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Waterwise : Summer At Drought Palace
A nice relaxing holiday in a lakeside paradise. That's exactly what the Cranberry family had in mind - until they arrived at Grey Bluff Lake. There's nothing relaxing about a drought! Can they learn to use less water - and still enjoy the summer?
Blueprints is a series that provides a variety of graded texts to meet the different learning levels within your classroom.
With a colourful and eye-catching design, students are provided with a firm scaffold of learning experiences to support discovery learning, and the development of higher order thinking skills.
The streamlined approach teaches literacy along with other learning areas, one unit per term. The fiction and non-fiction topic books explore concepts introduced in the Big Ideas Book in greater depth. Interactive activities on the CD within each unit extend learning beyond the texts.
The Water Horse
The story begins with a mysterious egg washed up on a Scottish beach, the morning after a great storm.
Kirstie and her brother Angus find the egg and take it home. The next day it has hatched into a tiny greeny-grey creature with a horse's head, warty skin, four flippers and a crocodile's tail.
The baby sea monster soon becomes the family pet - but the trouble is, it just doesn't stop growing!
About the Author
Dick King-Smith is one of the best-loved children's authors of today. He has written over a hundred books, including The Sheep-Pig, winner of the Guardian Fiction Prize, which inspired the blockbuster film Babe.
A Grey Cloud Hast Fallen Over Our Wee, God-fearing Town
In Thurgood Meddlethorp's classic play, the blissful romance of Puritan New England comes to life as some of the most God-fearing men in history find themselves face-to-face with the greatest test of faith and loyalty ever encountered in the New World. Can they trust Native American Princess Charity Littlecreek, even though she is both a foreigner and a woman? In "A Grey Cloud", Meddlethorp transcends the pious melancholy of traditional Puritan literature to truly capture what we know today to be the American Spirit. Its story of perseverance and understanding even in the midst of a strange and menacing foreign people is what makes AGCHFOWGT such a extraordinary piece of early American literature that continues to ring true even 400 years later.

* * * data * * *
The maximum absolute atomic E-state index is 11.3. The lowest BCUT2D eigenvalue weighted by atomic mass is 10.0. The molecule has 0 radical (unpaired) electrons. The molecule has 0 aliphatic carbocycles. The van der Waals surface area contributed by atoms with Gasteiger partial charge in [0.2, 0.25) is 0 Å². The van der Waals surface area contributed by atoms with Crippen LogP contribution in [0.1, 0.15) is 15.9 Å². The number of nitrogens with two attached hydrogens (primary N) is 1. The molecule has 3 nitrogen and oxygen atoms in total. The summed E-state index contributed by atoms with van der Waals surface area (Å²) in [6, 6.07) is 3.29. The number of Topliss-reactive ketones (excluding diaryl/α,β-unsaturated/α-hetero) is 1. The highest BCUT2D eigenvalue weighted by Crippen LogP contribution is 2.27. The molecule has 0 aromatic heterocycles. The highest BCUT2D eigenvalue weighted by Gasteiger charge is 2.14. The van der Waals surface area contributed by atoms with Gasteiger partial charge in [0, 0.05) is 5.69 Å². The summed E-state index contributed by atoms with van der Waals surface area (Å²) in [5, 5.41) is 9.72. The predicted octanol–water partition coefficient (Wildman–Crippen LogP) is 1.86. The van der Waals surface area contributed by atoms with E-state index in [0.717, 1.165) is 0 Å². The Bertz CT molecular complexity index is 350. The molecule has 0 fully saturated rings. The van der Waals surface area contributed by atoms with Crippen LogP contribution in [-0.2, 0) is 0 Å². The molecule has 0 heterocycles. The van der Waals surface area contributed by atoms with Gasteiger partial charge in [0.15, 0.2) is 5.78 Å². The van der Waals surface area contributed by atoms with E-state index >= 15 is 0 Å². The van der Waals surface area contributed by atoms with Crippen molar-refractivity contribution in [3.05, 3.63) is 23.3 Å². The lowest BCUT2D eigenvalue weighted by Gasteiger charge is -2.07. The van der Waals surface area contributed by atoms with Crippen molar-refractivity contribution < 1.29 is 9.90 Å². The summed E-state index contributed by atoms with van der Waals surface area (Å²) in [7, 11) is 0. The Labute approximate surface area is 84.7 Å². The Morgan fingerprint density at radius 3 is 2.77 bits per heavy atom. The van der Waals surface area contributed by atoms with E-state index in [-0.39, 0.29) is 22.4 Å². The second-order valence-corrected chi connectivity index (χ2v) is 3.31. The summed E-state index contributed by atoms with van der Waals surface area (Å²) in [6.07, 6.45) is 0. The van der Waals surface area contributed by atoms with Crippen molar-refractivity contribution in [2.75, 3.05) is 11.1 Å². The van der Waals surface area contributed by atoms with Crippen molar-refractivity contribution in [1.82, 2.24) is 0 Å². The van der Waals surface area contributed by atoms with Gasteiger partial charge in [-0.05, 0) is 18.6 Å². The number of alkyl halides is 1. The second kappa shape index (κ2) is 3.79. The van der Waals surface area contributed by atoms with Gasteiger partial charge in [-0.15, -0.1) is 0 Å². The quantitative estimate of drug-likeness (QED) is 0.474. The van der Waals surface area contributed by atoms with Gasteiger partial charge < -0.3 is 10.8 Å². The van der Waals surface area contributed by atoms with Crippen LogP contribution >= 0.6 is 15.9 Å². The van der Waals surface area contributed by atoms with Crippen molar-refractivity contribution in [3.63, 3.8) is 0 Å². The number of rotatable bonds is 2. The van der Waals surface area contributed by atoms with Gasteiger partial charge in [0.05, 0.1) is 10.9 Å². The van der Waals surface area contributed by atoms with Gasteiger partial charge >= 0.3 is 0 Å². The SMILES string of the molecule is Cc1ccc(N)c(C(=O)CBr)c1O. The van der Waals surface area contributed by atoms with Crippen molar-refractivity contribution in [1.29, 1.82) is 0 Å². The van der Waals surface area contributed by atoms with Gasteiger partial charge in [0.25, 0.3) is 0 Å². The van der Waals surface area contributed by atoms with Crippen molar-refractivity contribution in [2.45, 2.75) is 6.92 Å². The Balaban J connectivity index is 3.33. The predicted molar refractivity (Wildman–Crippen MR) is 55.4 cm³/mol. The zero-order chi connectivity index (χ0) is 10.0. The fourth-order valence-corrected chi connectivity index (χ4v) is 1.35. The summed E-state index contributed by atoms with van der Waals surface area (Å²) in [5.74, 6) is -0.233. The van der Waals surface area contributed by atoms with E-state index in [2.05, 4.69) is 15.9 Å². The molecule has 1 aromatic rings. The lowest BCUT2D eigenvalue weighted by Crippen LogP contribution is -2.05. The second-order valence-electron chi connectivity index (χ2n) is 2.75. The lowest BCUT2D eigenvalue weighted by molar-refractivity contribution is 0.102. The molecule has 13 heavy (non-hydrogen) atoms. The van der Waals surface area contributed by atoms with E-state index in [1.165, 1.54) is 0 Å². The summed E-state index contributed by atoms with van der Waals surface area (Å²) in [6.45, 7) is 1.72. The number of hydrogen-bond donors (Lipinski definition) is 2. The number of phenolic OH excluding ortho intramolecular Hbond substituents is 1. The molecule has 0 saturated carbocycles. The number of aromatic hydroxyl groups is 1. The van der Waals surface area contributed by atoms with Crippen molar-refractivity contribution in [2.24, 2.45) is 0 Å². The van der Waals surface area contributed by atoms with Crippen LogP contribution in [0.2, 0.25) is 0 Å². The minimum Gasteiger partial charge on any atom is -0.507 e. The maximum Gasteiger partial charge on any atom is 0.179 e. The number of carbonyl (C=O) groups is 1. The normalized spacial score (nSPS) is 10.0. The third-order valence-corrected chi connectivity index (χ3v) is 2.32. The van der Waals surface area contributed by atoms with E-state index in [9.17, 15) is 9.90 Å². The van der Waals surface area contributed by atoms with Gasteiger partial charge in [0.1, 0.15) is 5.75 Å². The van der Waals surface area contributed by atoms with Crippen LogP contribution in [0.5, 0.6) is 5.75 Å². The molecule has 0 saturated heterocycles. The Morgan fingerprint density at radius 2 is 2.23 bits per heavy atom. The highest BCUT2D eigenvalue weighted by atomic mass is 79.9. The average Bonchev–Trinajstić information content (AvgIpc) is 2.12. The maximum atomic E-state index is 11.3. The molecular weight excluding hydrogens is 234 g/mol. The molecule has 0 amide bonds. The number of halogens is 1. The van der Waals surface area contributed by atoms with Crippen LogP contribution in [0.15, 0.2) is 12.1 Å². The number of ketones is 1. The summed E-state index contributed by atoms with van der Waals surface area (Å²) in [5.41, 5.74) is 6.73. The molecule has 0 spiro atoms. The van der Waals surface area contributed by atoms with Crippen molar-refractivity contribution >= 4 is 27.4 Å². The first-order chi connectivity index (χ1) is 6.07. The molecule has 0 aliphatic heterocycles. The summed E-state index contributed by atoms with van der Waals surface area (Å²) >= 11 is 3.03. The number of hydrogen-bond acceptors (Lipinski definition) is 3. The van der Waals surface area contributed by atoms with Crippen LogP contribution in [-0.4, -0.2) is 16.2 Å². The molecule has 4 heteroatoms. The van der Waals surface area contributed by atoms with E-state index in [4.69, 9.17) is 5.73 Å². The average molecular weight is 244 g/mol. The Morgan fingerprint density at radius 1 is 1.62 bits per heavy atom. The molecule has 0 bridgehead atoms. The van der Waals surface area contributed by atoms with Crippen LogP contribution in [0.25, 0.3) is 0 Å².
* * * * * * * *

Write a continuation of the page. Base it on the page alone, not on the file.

The Natural Arsenical Waters Of La Bourboule
An excerpt from a review in The Dublin Journal of Medical Science,Volume 101, published in 1896.
The rarity of arsenical springs, and their value in the treatment of certain classes of disease, give special interest to this tract. There is, if we remember aright, a mineral water containing arsenic in England, but it has not been utilized for therapeutical purposes. In France several springs-at Mont Dore, La Malou, Vals, Vichy, Plombieres, St. Nectaire-have traces of arsenic in their composition; but the spring of Choussy-Perriere at La Bourboule is an arsenical water. Its characteristic is a high percentage of the sodium arsenate and sodium chloride, with a small amount of iron.
This copious spring-discharging 23,310 litres in the hour-has a constant temperature of 60Â° C. Its composition per litre, as analysed by MM. Bouis and Lefort in 1878, is as follows:-Sodium arseniate, 0.02847 "(equal to 7 milligrammes of arsenic"); free carbonic acid, 0.0518; sodium chloride, 2.8406; potassium chloride, 0.1623; magnesium chloride, 0.0320; sodium bicarbonate, 2.890; sodium sulphate, 0.2084; "bicarbonate of lime," 0.1905; ferric oxide, 0.021; silicic acid, 0.1200; with traces of lithium chloride, manganese and aluminium.
The water of this spring is carefully bottled for export; but its good effects will be more surely produced on the spot, where internal administration is combined with baths. These are taken at a temperature of 35Â° C, and, as a general rule, continued for half an hour at a time.
For a list of the diseases likely (or certain) to be benefited by the use of the arsenical water of La Bourboule, we must refer our readers to Dr. Brown's pamphlet. It seems to include most of the diseases to which flesh is heir; and, perhaps, a grain or two of sodium chloride may be taken with the author's sanguine description. The temperature and composition of the water, however, will suggest to the practitioner cases in which the spring may be recommended with prospect of favourable results.
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